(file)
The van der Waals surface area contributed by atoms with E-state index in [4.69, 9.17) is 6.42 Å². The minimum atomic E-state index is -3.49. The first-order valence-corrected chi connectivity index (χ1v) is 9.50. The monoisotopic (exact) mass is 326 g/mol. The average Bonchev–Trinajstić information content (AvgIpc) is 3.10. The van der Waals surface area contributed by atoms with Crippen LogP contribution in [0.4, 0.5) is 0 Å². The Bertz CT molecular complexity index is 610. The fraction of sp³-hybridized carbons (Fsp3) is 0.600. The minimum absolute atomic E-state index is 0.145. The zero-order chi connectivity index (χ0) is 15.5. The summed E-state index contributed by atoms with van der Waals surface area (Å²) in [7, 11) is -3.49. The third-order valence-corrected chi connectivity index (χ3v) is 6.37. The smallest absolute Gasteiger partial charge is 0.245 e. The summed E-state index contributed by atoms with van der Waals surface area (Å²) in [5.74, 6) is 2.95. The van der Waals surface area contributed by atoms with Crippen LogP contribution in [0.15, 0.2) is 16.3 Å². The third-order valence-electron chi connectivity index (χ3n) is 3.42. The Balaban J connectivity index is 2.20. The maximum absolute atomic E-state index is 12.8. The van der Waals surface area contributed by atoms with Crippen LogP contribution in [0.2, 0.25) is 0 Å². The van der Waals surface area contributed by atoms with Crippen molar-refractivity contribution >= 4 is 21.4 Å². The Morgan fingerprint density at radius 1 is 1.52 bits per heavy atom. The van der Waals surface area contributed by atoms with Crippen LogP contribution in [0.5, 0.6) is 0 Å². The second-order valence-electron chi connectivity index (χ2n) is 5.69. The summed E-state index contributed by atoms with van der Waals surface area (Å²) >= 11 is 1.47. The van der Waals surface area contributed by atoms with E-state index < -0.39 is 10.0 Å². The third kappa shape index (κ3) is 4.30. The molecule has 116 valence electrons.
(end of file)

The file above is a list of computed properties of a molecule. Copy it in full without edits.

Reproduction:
The van der Waals surface area contributed by atoms with E-state index in [4.69, 9.17) is 6.42 Å². The minimum atomic E-state index is -3.49. The first-order valence-corrected chi connectivity index (χ1v) is 9.50. The monoisotopic (exact) mass is 326 g/mol. The average Bonchev–Trinajstić information content (AvgIpc) is 3.10. The van der Waals surface area contributed by atoms with Crippen LogP contribution in [0.4, 0.5) is 0 Å². The Bertz CT molecular complexity index is 610. The fraction of sp³-hybridized carbons (Fsp3) is 0.600. The minimum absolute atomic E-state index is 0.145. The zero-order chi connectivity index (χ0) is 15.5. The summed E-state index contributed by atoms with van der Waals surface area (Å²) in [7, 11) is -3.49. The third-order valence-corrected chi connectivity index (χ3v) is 6.37. The smallest absolute Gasteiger partial charge is 0.245 e. The summed E-state index contributed by atoms with van der Waals surface area (Å²) in [5.74, 6) is 2.95. The van der Waals surface area contributed by atoms with Crippen LogP contribution in [0.15, 0.2) is 16.3 Å². The third-order valence-electron chi connectivity index (χ3n) is 3.42. The Balaban J connectivity index is 2.20. The maximum absolute atomic E-state index is 12.8. The van der Waals surface area contributed by atoms with Crippen LogP contribution in [0.2, 0.25) is 0 Å². The van der Waals surface area contributed by atoms with Crippen molar-refractivity contribution >= 4 is 21.4 Å². The Morgan fingerprint density at radius 1 is 1.52 bits per heavy atom. The van der Waals surface area contributed by atoms with Crippen LogP contribution in [0.5, 0.6) is 0 Å². The second-order valence-electron chi connectivity index (χ2n) is 5.69. The summed E-state index contributed by atoms with van der Waals surface area (Å²) >= 11 is 1.47. The van der Waals surface area contributed by atoms with E-state index < -0.39 is 10.0 Å². The third kappa shape index (κ3) is 4.30. The molecule has 116 valence electrons.